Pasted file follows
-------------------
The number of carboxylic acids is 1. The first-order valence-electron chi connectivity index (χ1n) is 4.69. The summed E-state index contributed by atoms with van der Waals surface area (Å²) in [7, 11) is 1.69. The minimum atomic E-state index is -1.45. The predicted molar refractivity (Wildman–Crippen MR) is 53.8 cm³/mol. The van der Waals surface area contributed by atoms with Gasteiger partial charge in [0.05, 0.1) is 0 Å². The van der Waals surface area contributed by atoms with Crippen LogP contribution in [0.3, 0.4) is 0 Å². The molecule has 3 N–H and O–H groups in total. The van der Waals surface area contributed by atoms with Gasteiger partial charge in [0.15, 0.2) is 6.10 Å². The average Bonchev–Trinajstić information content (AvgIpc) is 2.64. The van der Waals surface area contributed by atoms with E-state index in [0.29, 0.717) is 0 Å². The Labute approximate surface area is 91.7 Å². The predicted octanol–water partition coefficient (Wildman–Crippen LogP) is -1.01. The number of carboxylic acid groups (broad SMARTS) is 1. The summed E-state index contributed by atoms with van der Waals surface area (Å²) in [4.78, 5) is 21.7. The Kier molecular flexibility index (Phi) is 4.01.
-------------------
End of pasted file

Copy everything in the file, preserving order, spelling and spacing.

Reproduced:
The number of carboxylic acids is 1. The first-order valence-electron chi connectivity index (χ1n) is 4.69. The summed E-state index contributed by atoms with van der Waals surface area (Å²) in [7, 11) is 1.69. The minimum atomic E-state index is -1.45. The predicted molar refractivity (Wildman–Crippen MR) is 53.8 cm³/mol. The van der Waals surface area contributed by atoms with Gasteiger partial charge in [0.05, 0.1) is 0 Å². The van der Waals surface area contributed by atoms with Crippen LogP contribution in [0.3, 0.4) is 0 Å². The molecule has 3 N–H and O–H groups in total. The van der Waals surface area contributed by atoms with Gasteiger partial charge in [0.15, 0.2) is 6.10 Å². The average Bonchev–Trinajstić information content (AvgIpc) is 2.64. The van der Waals surface area contributed by atoms with E-state index in [0.29, 0.717) is 0 Å². The Labute approximate surface area is 91.7 Å². The predicted octanol–water partition coefficient (Wildman–Crippen LogP) is -1.01. The number of carboxylic acid groups (broad SMARTS) is 1. The summed E-state index contributed by atoms with van der Waals surface area (Å²) in [4.78, 5) is 21.7. The Kier molecular flexibility index (Phi) is 4.01.